SUMMARY

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We have documented what is known about how people obtain firearms

for criminal activities and identified the weaknesses of existing evaluations

of interventions. There is not much empirical evidence that assesses whether

attempts to reduce criminal access to firearms will reduce gun availability

or gun crime. Most research has focused on determining whether prohibited

persons illegally obtain firearms from legitimate commerce (legal primary

and secondary markets) or whether crime guns are stolen or acquired

through informal exchanges. Current research evidence suggests that illegal

diversions from legitimate commerce are important sources of guns and

therefore tightening regulations of such markets may be promising. There

also may be promising avenues to control gun theft and informal transfers

(through problem-oriented policing, requiring guns to be locked up, etc.).

We do not yet know whether it is possible to actually shut down illegal

pipelines of guns to criminals or what the costs of such a shutdown would

be to legitimate buyers. Answering these questions is essential.

We also provide an analytic framework for assessing interventions.

Since our ultimate interest is in the injuries caused using guns and not how

guns are obtained, the key question involves substitution. In the absence of

the pathways currently used for gun acquisition, could individuals have

obtained alternative weapons with which to wreak equivalent harm?

Substitution has many dimensions; time, place, and quality are just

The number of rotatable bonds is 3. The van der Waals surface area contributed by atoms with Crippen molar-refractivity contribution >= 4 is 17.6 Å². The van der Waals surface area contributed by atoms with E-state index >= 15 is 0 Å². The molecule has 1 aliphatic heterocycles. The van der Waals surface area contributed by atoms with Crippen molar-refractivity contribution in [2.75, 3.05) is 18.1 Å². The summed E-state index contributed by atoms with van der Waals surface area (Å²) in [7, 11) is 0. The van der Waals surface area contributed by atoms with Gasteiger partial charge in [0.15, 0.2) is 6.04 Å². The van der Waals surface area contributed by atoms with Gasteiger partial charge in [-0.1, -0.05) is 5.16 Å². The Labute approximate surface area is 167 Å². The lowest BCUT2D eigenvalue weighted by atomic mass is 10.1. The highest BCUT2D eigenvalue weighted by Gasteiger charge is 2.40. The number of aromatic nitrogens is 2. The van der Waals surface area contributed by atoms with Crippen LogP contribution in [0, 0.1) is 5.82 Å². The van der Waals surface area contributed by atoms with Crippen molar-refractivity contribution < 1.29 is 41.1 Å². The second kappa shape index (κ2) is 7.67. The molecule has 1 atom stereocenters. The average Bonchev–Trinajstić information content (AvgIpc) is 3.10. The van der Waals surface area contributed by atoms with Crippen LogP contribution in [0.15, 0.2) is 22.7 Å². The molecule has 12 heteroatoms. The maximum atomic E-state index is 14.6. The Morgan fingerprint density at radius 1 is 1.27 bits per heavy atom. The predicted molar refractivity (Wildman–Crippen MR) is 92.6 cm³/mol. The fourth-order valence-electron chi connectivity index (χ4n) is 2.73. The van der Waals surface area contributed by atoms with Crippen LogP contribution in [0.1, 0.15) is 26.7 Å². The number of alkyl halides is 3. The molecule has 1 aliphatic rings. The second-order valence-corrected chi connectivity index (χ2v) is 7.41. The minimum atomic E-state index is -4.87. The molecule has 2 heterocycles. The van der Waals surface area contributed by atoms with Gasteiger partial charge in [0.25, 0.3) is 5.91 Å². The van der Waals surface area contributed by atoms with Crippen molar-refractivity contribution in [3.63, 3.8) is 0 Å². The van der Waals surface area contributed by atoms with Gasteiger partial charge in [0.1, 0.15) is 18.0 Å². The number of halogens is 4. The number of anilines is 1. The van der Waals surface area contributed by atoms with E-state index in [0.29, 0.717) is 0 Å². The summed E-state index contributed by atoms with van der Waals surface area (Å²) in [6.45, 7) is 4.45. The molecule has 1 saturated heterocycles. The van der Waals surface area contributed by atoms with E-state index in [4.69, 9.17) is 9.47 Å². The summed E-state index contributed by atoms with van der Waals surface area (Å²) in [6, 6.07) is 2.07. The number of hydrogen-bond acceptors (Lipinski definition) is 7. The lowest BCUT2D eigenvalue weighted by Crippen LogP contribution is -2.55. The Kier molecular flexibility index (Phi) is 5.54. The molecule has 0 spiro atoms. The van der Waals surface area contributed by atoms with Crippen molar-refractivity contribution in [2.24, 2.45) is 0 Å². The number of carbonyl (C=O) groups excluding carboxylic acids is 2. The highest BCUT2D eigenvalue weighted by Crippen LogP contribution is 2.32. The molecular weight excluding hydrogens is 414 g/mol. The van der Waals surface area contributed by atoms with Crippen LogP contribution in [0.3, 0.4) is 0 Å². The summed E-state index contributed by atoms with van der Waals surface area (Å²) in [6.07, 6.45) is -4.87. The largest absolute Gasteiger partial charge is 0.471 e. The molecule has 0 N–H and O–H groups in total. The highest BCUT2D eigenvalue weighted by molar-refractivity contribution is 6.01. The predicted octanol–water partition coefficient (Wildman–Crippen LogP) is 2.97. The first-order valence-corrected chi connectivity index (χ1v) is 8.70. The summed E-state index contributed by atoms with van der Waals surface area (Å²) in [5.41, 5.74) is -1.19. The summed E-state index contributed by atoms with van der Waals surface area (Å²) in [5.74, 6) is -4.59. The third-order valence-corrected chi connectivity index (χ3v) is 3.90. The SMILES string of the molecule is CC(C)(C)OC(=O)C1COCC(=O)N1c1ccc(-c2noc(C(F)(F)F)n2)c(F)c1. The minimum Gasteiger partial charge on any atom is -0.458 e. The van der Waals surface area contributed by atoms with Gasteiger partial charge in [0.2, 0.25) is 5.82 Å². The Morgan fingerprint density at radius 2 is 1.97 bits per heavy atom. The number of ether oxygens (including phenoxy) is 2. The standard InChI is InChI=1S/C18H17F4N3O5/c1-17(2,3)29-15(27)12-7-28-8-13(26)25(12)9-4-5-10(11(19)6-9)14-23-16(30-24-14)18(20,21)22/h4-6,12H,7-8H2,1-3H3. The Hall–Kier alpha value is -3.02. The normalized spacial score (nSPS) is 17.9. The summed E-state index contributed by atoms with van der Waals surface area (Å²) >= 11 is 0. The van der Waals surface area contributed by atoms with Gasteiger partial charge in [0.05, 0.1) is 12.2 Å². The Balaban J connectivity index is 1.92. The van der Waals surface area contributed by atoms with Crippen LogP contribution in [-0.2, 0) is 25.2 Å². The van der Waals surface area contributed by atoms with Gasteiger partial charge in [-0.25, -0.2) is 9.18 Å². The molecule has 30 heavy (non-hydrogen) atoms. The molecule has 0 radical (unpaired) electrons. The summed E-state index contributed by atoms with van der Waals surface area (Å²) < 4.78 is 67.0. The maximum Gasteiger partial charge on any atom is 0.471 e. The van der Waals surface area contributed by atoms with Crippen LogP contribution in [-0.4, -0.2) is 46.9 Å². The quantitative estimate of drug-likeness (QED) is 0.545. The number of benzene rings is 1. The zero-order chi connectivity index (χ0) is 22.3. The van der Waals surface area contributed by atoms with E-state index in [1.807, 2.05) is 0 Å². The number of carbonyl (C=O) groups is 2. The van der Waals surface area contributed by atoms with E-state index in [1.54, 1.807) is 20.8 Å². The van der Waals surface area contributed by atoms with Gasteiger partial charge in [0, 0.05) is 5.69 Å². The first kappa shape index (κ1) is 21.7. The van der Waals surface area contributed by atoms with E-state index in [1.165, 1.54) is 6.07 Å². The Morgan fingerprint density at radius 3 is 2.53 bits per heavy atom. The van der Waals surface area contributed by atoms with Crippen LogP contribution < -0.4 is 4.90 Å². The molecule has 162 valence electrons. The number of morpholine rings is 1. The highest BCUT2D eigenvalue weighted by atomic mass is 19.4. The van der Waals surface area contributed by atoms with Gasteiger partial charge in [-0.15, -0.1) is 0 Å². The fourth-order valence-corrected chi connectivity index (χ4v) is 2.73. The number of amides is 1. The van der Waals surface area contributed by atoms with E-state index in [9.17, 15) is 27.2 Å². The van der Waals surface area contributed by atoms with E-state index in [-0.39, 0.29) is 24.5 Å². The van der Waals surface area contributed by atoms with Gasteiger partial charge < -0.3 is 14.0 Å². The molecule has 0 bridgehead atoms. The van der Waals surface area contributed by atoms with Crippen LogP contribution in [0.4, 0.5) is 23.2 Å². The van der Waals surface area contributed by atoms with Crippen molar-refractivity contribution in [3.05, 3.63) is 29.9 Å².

some of them. For example, that crime guns tend to be newer than guns

generally indicates that criminals prefer new guns, even though old guns are

generally as easy to get and are cheaper. This may be strictly consumer

preference, or it may be to avoid being implicated, through ballistics imaging,

in other crimes in which the gun was used. Would offenders currently

using newer guns use older guns—or any guns—if access to newer guns

became more limited? If particular dealers account for a disproportionate

share of crime weapons, then we are left with yet another version of the

substitution question: Would the criminals have obtained other guns, with

similar harmful effects, from other sources, including other FFLs? How

long would this process of substituting from new to old or from one source

to another take?

What data are needed to determine the extent of substitution among

firearms? Much could be learned from individual-level data from a general

population survey on the number of guns owned by length of time, along

with detailed individual characteristics of the individual (age, demographic

characteristics, psychiatric history, other high-risk behaviors), along with

type of gun owned (if any) and the method of acquisition (retail purchase,

legal purchase of used gun, illegal purchase of stolen gun, borrowed through

informal network). In addition, one would want measures of the availabil100

ity of firearms of each type to potential buyers of each type in each locale.

For adults without criminal records, for example, there are established,

observable prices of new guns at retail outlets. Similarly, there are active